Toulouse: the white-hot suburbs told by Diaty Diallo at the Terra Nova bookstore
The Terra Nova bookstore, in Toulouse, receives Diaty Diallo on Friday November 18 for his novel “Two seconds of burning air”
Attention, this book, which will be presented today at the Terra Nova bookstore, is a bomb! “Two seconds of burning air”, by Diaty Diallo (Editions du Seuil) is a dive into a suburban district (“Paname” is barely mentioned – it could be Marseille, Lille… or Toulouse) heated to white heat by the “minor police humiliations”, profile checks, provocations… One slippage too many, one death too many and the city embraces.
Diaty Diallo, who signs his first novel here, has always written: words are in his veins, where they collide with an even greater passion: music. Thermal explosion between these two weapons with unlimited powers. “Since I was 14, I have been writing constantly, she confides, and without discouraging, like spontaneous writing. It was a visceral need. The years passed, I wrote song texts, created a blog… Writing a novel was a novel, it started as a joke, and I quickly understood that it was a much longer gesture. Between documentary story – Diallo’s narrative strength and precision impress with each sentence – and choral portrait of a group of teenagers who are looking for meaning in their life in a concrete city whose basements they mainly frequent, before reclaiming the central “square”, then climbing onto the rooftops, “Two seconds of burning air” powerfully tells us of a city in the process of going off the rails – one more?. “It’s interesting, this idea of going higher, of rising from the basements to the roofs, observes the Parisian. They want to take back their place – in every sense of the word – in the public space. They rise to the surface. On the question of the number of books on this issue, I didn’t ask the question: I wanted to talk about my reality. I didn’t want to rehabilitate young people or add nuance to police behavior. I wrote down what I saw and experienced. »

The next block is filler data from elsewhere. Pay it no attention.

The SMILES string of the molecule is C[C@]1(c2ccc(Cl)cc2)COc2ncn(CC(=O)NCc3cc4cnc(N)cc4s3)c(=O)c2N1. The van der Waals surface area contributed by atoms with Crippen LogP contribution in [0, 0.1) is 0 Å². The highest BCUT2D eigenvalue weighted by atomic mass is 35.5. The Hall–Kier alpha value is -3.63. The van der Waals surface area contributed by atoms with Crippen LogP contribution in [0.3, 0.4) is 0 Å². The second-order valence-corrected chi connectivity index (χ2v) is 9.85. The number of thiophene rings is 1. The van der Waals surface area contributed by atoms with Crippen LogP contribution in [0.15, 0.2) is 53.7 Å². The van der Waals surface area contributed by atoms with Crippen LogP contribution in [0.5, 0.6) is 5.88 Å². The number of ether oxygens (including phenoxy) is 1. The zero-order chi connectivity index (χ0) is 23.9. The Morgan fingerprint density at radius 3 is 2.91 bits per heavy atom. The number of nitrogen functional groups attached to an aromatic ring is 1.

The great success of the book is the language that Diaty Diallo uses: a newspeak (over 40, you will probably have to ask your teenagers to translate a few words for you) with jerky breathing, fragile beauty, carried by a very urban rhythm: you could (we tried) read a paragraph aloud and it’s a rap text – of which Diallo is a big fan; she also offers at the end of the book the soundtrack of the novel – which we hear, with her thrusts, her strokes of the reins and her barely concealed tenderness. “I wanted to write with that language and putting down the spoken word is very difficult. What works in this language can lose all depth in writing, so I had to twist the words, accepting the inevitable wesh and you saw, for it to work. It is a language that has a beauty of its own. One thinks, all things considered, of course, of Céline who explained that, in order to “make” language oral on paper, he had to consider it like a wooden stick plunged into a bucket of water: if one does not break not this branch, its reflection will be distorted in the water; by breaking it, brutally if necessary, we give it back all its beauty.
What to write after such a literary explosion? “I have a lot of things going through my head, eludes the novelist. I want another Roman choir, I know it’s long and painful, but I want to get back to it. And so much the worse if this image of a bitumen writer is stuck on me. Bitumen, perhaps, but a writer, that’s undeniable. And what a writer.